Japan’s govt panel members call for aid to firms eyeing wage hikes

FILE PHOTO: Coronavirus disease (COVID-19) outbreak in Tokyo
FILE PHOTO: Pedestrians wearing protective masks amid the coronavirus disease (COVID-19) outbreak, make their way in Tokyo, Japan, February 2, 2021. REUTERS/Kim Kyung-Hoon/File Photo

July 21, 2021

By Leika Kihara

TOKYO (Reuters) – Japan must boost aid to small firms which are seeking to raise wages as part of efforts to prop up spending on tourism, restaurants and other services hit by the COVID-19 pandemic, private-sector members of a key government panel said on Wednesday.

A resurgence in infections led the government to impose a new state of emergency in Olympic host city Tokyo that will last throughout and beyond the Games, dashing policymakers’ hope of a strong revival in growth this quarter.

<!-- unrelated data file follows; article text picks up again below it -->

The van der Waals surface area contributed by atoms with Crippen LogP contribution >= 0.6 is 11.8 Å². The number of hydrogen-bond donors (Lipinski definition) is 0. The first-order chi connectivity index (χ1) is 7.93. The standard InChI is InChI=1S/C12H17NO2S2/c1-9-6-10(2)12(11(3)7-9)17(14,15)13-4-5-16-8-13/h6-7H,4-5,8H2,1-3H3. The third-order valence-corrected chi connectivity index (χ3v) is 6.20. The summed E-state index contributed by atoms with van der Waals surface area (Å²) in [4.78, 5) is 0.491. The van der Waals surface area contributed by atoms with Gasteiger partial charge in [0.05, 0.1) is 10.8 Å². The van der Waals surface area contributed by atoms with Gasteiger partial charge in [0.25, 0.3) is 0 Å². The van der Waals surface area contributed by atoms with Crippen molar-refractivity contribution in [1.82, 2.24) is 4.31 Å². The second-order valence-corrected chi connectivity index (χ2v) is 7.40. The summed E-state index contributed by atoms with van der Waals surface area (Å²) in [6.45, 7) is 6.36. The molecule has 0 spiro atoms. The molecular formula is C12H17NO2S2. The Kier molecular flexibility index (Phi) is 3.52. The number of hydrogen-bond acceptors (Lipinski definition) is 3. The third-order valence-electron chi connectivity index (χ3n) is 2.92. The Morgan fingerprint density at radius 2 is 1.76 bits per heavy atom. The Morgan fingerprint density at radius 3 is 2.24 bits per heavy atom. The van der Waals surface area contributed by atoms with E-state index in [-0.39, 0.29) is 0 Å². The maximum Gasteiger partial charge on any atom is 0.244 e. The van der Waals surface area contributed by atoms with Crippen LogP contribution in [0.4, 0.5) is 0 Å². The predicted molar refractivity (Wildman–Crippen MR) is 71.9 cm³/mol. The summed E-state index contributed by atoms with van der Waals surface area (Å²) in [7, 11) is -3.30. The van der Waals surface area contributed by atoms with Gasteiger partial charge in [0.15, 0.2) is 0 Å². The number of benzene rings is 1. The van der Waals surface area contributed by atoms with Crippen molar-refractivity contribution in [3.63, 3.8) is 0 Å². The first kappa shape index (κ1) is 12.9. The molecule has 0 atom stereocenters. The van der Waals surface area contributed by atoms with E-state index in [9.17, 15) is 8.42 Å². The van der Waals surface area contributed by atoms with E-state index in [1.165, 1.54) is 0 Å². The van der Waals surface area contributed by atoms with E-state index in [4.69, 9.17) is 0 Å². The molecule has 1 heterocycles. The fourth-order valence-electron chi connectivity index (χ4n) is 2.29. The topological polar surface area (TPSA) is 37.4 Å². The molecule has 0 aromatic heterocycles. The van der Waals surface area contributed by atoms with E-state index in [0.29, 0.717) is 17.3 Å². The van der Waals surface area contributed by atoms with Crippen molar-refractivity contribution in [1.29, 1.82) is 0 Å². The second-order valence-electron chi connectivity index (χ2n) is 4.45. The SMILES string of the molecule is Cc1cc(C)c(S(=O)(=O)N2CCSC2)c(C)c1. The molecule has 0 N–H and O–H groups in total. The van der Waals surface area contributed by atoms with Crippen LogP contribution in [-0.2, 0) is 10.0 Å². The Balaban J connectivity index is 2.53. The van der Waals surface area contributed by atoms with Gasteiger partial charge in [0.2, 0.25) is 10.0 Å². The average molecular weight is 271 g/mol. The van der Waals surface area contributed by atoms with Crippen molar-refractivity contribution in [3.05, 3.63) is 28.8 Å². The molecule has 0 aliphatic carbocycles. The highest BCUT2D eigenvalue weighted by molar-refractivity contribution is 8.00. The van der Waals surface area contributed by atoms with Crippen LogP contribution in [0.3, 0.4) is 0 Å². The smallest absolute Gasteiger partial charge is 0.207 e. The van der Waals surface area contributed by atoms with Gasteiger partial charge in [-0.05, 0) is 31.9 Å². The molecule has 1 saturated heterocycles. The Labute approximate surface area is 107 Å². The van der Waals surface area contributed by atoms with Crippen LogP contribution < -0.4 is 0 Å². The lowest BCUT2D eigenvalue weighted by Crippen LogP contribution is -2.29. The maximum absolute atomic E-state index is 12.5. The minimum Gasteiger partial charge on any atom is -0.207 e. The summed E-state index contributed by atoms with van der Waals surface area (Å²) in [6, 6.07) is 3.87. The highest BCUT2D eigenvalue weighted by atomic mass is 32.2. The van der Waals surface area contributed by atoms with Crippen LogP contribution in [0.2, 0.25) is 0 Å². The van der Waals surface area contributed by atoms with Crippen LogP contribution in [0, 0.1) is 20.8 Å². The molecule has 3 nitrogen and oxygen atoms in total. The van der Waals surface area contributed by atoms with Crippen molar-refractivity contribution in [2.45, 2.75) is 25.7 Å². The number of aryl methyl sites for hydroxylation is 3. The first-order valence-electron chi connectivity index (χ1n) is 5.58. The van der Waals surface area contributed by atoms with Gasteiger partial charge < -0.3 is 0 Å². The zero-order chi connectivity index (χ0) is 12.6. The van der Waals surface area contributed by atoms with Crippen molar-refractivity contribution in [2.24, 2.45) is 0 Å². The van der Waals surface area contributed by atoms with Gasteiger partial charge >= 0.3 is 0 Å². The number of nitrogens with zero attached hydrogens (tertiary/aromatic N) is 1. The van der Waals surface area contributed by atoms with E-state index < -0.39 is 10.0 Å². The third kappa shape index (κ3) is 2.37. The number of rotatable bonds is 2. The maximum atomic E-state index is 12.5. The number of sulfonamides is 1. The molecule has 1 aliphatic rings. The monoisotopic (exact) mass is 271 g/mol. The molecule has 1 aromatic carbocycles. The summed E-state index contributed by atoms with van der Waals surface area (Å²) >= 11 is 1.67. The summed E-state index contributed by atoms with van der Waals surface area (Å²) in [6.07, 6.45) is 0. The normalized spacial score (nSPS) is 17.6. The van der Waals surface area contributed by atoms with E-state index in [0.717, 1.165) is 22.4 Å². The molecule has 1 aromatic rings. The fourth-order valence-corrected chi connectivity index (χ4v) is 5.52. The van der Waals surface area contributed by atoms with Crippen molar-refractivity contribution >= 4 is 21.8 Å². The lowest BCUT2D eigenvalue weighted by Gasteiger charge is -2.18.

“The key to achieving an economic recovery is to resuscitate service consumption that has been lost due to the pandemic,” a group of business executives and academics said in a proposal submitted to the government’s top economic council.

Japan must ensure the boost to tourism, events and restaurants from vaccinations leads to a sustained recovery in consumption later this year through next year, they said, calling on the need for “flexible” policy action.

The proposals by the private-sector members tend to highlight the administration’s priorities and used to lay the groundwork for the government’s economic policies.

Speaking at the council’s meeting on Wednesday, Prime Minister Yoshihide Suga said the government will extend until year-end special employment subsidies for companies hit by the pandemic.

The move would be part of the government’s efforts to encourage companies to raise wages, particularly smaller firms that pay minimum wage to their employees.

Suga has made a hike in Japan’s minimum wage among his policy priorities to beat deflation and give households more purchasing power.

An influential government panel last week recommended the national average minimum wage be raised around 3% to almost $8.50 per hour in the current fiscal year.

(Reporting by Leika Kihara)